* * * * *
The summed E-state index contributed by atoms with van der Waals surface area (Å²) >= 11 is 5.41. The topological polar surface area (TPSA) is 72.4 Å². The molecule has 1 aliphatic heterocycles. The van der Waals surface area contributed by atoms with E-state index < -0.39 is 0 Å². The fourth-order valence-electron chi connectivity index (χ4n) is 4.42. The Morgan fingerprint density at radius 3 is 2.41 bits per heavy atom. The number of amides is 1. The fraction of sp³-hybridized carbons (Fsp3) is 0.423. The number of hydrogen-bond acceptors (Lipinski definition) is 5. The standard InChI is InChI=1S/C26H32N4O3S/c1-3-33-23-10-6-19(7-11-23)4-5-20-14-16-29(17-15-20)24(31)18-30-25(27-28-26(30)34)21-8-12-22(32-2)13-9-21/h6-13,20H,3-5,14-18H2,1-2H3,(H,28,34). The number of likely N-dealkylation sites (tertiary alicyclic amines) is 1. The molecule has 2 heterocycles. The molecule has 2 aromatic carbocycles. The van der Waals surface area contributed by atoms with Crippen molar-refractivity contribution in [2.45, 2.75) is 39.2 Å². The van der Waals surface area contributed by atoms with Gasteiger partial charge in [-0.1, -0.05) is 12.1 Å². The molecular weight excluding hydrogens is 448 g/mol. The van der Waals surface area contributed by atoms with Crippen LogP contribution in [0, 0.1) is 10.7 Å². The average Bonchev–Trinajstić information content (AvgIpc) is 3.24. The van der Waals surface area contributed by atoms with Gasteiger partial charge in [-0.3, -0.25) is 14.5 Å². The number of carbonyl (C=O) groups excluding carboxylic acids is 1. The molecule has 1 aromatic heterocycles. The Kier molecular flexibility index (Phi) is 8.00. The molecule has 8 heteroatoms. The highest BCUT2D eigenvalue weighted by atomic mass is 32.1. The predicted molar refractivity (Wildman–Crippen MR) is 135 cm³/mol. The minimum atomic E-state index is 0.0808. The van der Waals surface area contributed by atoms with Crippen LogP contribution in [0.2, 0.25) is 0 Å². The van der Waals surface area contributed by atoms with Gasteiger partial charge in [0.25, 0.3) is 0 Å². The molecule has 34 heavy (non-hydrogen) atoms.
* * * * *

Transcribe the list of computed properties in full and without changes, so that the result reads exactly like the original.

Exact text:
The summed E-state index contributed by atoms with van der Waals surface area (Å²) >= 11 is 5.41. The topological polar surface area (TPSA) is 72.4 Å². The molecule has 1 aliphatic heterocycles. The van der Waals surface area contributed by atoms with E-state index < -0.39 is 0 Å². The fourth-order valence-electron chi connectivity index (χ4n) is 4.42. The Morgan fingerprint density at radius 3 is 2.41 bits per heavy atom. The number of amides is 1. The fraction of sp³-hybridized carbons (Fsp3) is 0.423. The number of hydrogen-bond acceptors (Lipinski definition) is 5. The standard InChI is InChI=1S/C26H32N4O3S/c1-3-33-23-10-6-19(7-11-23)4-5-20-14-16-29(17-15-20)24(31)18-30-25(27-28-26(30)34)21-8-12-22(32-2)13-9-21/h6-13,20H,3-5,14-18H2,1-2H3,(H,28,34). The number of likely N-dealkylation sites (tertiary alicyclic amines) is 1. The molecule has 2 heterocycles. The molecule has 2 aromatic carbocycles. The van der Waals surface area contributed by atoms with Crippen molar-refractivity contribution in [2.45, 2.75) is 39.2 Å². The van der Waals surface area contributed by atoms with Gasteiger partial charge in [-0.1, -0.05) is 12.1 Å². The molecular weight excluding hydrogens is 448 g/mol. The van der Waals surface area contributed by atoms with Crippen LogP contribution in [0, 0.1) is 10.7 Å². The average Bonchev–Trinajstić information content (AvgIpc) is 3.24. The van der Waals surface area contributed by atoms with Gasteiger partial charge in [-0.3, -0.25) is 14.5 Å². The number of carbonyl (C=O) groups excluding carboxylic acids is 1. The molecule has 1 aromatic heterocycles. The Kier molecular flexibility index (Phi) is 8.00. The molecule has 8 heteroatoms. The highest BCUT2D eigenvalue weighted by atomic mass is 32.1. The predicted molar refractivity (Wildman–Crippen MR) is 135 cm³/mol. The minimum atomic E-state index is 0.0808. The van der Waals surface area contributed by atoms with Crippen LogP contribution in [0.2, 0.25) is 0 Å². The van der Waals surface area contributed by atoms with Gasteiger partial charge in [0.25, 0.3) is 0 Å². The molecule has 34 heavy (non-hydrogen) atoms.